Local News

  • Family ‘pulls’ together to raise money for cure

    October brings a lot of fundraisers for breast cancer research, but one taking place this weekend might be one of the most unique ways to support finding a cure.

    Tim and Carolyn Hornback are hosting the Burger King Breast Cancer Awareness Truck and Tractor Pull on Friday and Saturday. The event combines Tim’s love of tractor pulls with the family’s personal experience with cancer.

    The event begins at 7 p.m. Friday at the Hardin County Fairgrounds. There is an antique tractor pull at 2 p.m. Saturday and another competition at 7 p.m. that day.

  • Police: Professional shoplifters indicted in Hardin County

    Two Ohio women indicted last month on multiple charges stemming from an alleged shoplifting incident at Bath and Body Works in Towne Mall are believed to be members of an organized shoplifting unit, according to investigators.

    Darlene, 59, and Amber Burnett, 35, both of Cleveland, were arrested Aug. 4 at Bath and Body Works, according to a citation. They originally were charged with theft by unlawful taking — shoplifting, second-degree disorderly conduct and second-degree criminal possession of a forged instrument.

    The two are mother and daughter.

  • Former educator Nelson Kelley dies at 63

    An active member in education and community service is being remembered by colleagues for his caring nature.

    Nelson Kelley, an educator and administrator with Elizabethtown Independent Schools, and an active volunteer with United Way of Central Kentucky, died Sunday after being ill with cancer.

  • East Hardin Middle School burglarized

    Kentucky State Police have arrested a Glendale man on charges of burglary and criminal mischief in connection with a break-in at East Hardin Middle School.

    KSP Post 4 received a call Sunday morning from the school’s assistant principal reporting a break-in and vandalism, police said. School staff identified Christopher Blaine, 18, of Glendale on security video. Several doors and windows were destroyed, police said, resulting in thousands of dollars in damage.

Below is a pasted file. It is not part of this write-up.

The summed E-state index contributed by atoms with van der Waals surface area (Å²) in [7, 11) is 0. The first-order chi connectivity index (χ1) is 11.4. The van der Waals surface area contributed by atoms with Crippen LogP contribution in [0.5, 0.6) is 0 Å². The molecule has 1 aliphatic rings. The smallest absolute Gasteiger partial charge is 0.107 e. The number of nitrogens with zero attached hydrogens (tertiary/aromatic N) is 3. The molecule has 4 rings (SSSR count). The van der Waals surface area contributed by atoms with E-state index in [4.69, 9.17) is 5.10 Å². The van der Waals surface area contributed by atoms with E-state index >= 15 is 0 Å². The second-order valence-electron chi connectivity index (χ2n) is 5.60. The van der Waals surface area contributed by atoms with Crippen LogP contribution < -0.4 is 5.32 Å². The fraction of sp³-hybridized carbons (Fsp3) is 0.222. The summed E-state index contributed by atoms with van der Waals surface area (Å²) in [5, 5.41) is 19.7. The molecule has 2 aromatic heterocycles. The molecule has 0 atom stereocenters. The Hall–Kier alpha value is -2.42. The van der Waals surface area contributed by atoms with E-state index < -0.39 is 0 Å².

• Blood drive to support child fighting cancer


    An Elizabethtown woman is among Hardin County residents touched by a Beech Grove child’s fight with cancer.

    Lane Goodwin, 13, of McLean County has appeared on “Good Morning America” and other national news programs and been given words of encouragement from country music celebrities as he has spoken about his battle with a rare rhabdomyosarcoma form of cancer.

  • City acquires land, easements from St. James Church

    Work to reduce flooding along Poplar Drive is closer to inception.

    Elizabethtown City Council approved the purchase Monday of three lots along Poplar Drive and two easements between West Dixie Avenue and Poplar Drive from St. James Catholic Church for $130,000. The motion followed a lengthy closed session to discuss the acquisitions.

    Robert Bush, director of stormwater management, said the city may be interested in acquiring more land to complete the improvements to the Poplar Drive system but further acquisitions have not been finalized.

  • Grazing in the rain
  • Former German teacher honored for life of achievement

    Switching majors in college isn’t always as negative as some exasperated parents might think.

    Paris, Ky., native Jean Dudgeon began her time as a student at the University of Kentucky planning to major in medical technology.

    She liked the chemistry parts of her study more than peering through a microscope, so she switched her major to that branch of science.

    Studying German as a foreign language was recommended for chemistry majors because the tongue is used more than many others in science.

  • Woman's advocacy inspires others, wins award

    Central Hardin High School graduate Jennifer Hornback is determined to transform her life-altering brain injury into something positive.

    The 21-year-old said she was going down a bad path three years ago when a vehicle crossed the center line and struck her car in Rineyville, leaving her in a coma for 47 days.

    The former basketball player, who might never again have full use of her left arm, has spent her time since recovering and trying to convince others to be careful on the road and avoid a result similar to or worse than her own.

  • EHS looking for 'An Element of Distinction'

    Elizabethtown High School’s band hopes this year’s show, “An Element of Distinction,” will provide just that when it comes time for state competition in late October.

    The band recently came in second in its class at the Central Kentucky Marching Band Classic at Glasgow High School, and the band is just a few weeks away from state competition at the end of October.

    The band’s show this year is about standing out from a group, junior Amanda Vincent said.